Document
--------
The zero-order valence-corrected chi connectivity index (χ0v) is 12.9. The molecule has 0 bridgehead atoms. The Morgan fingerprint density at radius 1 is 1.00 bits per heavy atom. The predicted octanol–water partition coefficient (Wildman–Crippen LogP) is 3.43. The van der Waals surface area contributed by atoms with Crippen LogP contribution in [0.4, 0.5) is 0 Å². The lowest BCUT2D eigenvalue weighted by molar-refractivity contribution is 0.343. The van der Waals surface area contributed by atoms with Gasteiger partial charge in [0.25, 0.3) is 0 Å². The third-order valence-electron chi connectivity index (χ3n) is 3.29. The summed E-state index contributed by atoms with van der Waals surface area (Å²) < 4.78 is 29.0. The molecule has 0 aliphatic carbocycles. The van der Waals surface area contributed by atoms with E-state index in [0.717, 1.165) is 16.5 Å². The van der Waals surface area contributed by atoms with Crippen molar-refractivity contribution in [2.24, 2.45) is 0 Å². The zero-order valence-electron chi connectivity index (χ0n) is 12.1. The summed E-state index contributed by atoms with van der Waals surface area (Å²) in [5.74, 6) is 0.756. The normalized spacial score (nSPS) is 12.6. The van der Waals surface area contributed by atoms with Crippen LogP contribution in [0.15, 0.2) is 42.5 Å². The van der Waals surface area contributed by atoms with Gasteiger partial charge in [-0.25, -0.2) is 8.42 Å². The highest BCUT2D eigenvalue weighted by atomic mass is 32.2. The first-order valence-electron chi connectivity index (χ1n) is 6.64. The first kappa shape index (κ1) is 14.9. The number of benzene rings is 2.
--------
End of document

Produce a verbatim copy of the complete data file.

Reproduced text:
The zero-order valence-corrected chi connectivity index (χ0v) is 12.9. The molecule has 0 bridgehead atoms. The Morgan fingerprint density at radius 1 is 1.00 bits per heavy atom. The predicted octanol–water partition coefficient (Wildman–Crippen LogP) is 3.43. The van der Waals surface area contributed by atoms with Crippen LogP contribution in [0.4, 0.5) is 0 Å². The lowest BCUT2D eigenvalue weighted by molar-refractivity contribution is 0.343. The van der Waals surface area contributed by atoms with Gasteiger partial charge in [0.25, 0.3) is 0 Å². The third-order valence-electron chi connectivity index (χ3n) is 3.29. The summed E-state index contributed by atoms with van der Waals surface area (Å²) < 4.78 is 29.0. The molecule has 0 aliphatic carbocycles. The van der Waals surface area contributed by atoms with E-state index in [0.717, 1.165) is 16.5 Å². The van der Waals surface area contributed by atoms with Crippen molar-refractivity contribution in [2.24, 2.45) is 0 Å². The zero-order valence-electron chi connectivity index (χ0n) is 12.1. The summed E-state index contributed by atoms with van der Waals surface area (Å²) in [5.74, 6) is 0.756. The normalized spacial score (nSPS) is 12.6. The van der Waals surface area contributed by atoms with Crippen LogP contribution in [0.15, 0.2) is 42.5 Å². The van der Waals surface area contributed by atoms with Gasteiger partial charge in [-0.25, -0.2) is 8.42 Å². The highest BCUT2D eigenvalue weighted by atomic mass is 32.2. The first-order valence-electron chi connectivity index (χ1n) is 6.64. The first kappa shape index (κ1) is 14.9. The number of benzene rings is 2.